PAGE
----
Last letter sent by 2nd Lt. William G. ‘Bill’ Jacobs to his family, Westover Field, Mass., Jan. 1, 1944
Dear Mom & Dad and all:
This is going to be my last letter for a while as we are moving out immediately. I have been told the theater of our operations and am well satisfied with it. I am glad that at last all this training can be put to use. Our squadron is the first one to leave but we will all get together again before we actually begin combat flying. I wish I could tell you a little more to ease your minds but you understand that I cannot. I think I will be able to drop you a line or so at various stops along the way but I am not sure so if you don’t hear from me for a couple of weeks I don’t want you to get anxious.
I realize what I am going into and know what dangers I will be in but I will be able to face them knowing that what I am doing isn’t in vain and that when we do ultimately emerge as the victors in this war we can be in the position to be victors in a just peace. I am ready if necessary to die for my country, if I have to, and will not shirk it if called on to do so. I don’t want to sound heroic or even pessimistic, but that whatever comes it will be because I was doing my part and was happy to be able to do it.
If I do have to meet my Maker, you’ll know that I was ready and able to meet Him in a spiritual way. My religion has always meant a lot to me and in these times more than ever. I do know that whatever comes, God Almighty has foreseen it and willed it that way. Remember that, Mother and Dad, that nothing happens that He hasn’t wanted that way.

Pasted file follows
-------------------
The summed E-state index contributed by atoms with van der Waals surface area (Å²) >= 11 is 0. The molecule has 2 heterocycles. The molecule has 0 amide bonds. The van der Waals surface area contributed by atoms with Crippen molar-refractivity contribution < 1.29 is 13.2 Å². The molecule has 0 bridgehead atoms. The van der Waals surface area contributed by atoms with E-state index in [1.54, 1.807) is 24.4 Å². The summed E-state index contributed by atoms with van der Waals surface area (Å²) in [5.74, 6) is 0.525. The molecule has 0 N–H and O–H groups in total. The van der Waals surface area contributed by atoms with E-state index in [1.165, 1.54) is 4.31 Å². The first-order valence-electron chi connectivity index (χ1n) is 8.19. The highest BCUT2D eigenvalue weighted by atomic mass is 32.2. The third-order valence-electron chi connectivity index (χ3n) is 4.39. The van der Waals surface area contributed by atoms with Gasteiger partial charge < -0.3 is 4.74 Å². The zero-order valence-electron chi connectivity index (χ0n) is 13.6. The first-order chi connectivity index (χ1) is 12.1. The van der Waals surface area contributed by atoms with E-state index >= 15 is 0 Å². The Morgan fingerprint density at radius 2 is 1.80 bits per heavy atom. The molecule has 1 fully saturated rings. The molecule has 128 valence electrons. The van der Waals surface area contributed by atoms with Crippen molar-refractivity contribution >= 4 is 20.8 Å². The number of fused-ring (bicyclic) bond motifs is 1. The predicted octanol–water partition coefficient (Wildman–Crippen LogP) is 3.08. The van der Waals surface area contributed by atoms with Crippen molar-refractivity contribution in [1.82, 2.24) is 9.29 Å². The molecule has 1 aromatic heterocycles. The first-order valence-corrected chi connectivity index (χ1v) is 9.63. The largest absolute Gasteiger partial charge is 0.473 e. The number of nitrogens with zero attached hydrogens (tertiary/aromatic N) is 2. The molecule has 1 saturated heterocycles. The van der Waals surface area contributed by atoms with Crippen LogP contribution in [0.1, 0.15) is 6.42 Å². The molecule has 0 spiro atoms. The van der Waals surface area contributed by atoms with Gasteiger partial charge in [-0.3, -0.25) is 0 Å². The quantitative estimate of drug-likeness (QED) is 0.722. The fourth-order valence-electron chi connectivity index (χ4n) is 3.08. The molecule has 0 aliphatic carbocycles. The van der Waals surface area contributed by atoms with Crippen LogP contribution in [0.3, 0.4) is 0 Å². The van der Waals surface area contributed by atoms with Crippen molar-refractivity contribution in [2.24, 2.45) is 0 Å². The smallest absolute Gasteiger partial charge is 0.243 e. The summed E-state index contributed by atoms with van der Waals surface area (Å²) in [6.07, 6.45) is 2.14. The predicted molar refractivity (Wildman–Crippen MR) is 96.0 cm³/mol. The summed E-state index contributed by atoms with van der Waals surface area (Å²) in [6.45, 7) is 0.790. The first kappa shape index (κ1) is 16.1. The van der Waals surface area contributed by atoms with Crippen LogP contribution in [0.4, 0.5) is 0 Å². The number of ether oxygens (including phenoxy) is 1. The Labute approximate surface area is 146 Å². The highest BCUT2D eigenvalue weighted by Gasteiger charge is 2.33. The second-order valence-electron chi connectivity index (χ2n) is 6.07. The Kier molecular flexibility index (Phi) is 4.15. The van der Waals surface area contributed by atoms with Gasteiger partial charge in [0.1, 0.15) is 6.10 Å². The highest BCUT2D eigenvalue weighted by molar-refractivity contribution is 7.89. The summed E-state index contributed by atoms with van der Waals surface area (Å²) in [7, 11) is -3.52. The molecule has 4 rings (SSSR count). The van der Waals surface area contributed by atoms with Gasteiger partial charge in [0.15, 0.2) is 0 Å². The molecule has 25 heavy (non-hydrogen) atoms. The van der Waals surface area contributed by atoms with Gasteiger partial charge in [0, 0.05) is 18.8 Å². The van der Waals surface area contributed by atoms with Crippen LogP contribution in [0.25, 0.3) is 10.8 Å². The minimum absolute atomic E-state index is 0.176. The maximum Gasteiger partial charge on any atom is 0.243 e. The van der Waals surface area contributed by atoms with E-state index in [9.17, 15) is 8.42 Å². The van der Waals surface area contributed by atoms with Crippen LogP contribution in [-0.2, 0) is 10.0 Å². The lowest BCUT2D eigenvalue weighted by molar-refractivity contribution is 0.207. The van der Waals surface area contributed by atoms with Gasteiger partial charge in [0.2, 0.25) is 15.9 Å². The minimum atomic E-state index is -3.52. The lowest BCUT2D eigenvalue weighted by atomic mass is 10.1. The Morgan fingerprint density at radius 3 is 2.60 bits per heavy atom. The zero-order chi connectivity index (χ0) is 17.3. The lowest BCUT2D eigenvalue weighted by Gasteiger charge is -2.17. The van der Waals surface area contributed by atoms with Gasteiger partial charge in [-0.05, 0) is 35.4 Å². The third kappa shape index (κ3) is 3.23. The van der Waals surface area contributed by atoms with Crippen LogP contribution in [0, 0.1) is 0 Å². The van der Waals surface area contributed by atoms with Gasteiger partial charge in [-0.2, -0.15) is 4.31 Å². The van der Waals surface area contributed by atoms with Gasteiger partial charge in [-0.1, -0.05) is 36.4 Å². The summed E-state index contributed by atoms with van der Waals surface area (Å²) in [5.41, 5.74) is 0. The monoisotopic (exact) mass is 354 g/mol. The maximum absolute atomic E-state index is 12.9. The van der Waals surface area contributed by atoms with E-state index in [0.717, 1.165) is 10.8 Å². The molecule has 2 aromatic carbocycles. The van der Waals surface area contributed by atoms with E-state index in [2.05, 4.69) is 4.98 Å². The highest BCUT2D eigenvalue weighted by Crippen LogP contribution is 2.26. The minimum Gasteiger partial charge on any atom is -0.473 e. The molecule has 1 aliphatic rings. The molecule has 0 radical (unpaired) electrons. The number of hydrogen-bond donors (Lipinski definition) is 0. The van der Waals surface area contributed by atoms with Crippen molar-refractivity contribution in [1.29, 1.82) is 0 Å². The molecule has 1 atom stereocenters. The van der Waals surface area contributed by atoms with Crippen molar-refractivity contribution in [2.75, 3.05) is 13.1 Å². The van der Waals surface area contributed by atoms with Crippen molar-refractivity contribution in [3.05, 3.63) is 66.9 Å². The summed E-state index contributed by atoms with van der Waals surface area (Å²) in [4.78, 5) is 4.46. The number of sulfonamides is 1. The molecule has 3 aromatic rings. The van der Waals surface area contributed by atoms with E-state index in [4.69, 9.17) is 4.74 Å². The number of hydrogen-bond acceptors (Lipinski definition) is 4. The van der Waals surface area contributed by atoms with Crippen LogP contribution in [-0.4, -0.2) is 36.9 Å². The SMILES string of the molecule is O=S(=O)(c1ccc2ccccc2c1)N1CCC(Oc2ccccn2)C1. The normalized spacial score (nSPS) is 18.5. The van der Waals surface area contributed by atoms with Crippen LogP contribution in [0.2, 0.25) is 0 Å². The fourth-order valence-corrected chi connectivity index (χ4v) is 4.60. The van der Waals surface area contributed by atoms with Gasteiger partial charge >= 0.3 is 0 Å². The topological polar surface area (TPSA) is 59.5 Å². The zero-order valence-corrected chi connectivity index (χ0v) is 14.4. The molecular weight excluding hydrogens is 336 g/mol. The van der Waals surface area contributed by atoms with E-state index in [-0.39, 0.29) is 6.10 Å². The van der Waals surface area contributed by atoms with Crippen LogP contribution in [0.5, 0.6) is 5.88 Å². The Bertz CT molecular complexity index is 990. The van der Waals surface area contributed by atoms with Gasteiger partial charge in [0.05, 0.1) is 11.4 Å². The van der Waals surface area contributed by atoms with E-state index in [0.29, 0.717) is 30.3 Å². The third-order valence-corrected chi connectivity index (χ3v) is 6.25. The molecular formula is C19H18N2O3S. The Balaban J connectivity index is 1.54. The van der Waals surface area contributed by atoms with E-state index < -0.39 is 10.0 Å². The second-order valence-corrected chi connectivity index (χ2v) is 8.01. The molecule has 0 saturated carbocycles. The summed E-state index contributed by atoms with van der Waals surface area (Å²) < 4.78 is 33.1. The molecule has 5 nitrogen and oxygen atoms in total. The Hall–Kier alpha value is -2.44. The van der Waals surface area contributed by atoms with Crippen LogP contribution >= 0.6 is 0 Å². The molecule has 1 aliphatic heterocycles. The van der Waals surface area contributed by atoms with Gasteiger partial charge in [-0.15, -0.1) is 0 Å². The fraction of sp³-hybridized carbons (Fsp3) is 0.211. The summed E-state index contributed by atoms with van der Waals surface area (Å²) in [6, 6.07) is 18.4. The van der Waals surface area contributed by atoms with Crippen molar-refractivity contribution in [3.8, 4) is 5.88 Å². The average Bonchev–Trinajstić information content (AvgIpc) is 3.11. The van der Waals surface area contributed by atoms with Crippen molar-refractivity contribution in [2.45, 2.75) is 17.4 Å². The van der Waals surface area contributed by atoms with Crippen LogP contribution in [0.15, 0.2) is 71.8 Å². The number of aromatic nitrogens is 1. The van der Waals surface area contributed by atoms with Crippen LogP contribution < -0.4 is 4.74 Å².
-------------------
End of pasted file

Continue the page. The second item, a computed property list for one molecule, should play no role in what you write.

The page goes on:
I guess that sounds pretty serious but I want you to know I’m not going into war with an empty head. I am in the very best of health and in fine spirits, all of we boys are, and are very anxious to get in there to help end this all. We are thoroughly familiar with an airplane that is built as only we Americans know how, that still means a great deal as far as winning the battle.
I want to say how proud I am of my Father and Mother and brothers and sisters, no boy ever had a happier home and it is the one great incentive to come back as soon as possible. I hope I’ve been all you could ask for in a son, I’ve tried to be a good one though at times I know you doubted it. Anyway, thanks for being just the swellest bunch in the world.
Keep writing often, you’ll get my A.P.O. number a few days after we’re gone so I guess it’s best to use “V” mail, I think it will be faster. I guess I’ll have to close this now, dear ones, though I know it is painfully short, I’ve got a terrible lot of work and very little time left. Have faith in God and ask him in your prayers to keep me strong and able to do my job. My thoughts and prayers are always with you.
A very grateful son,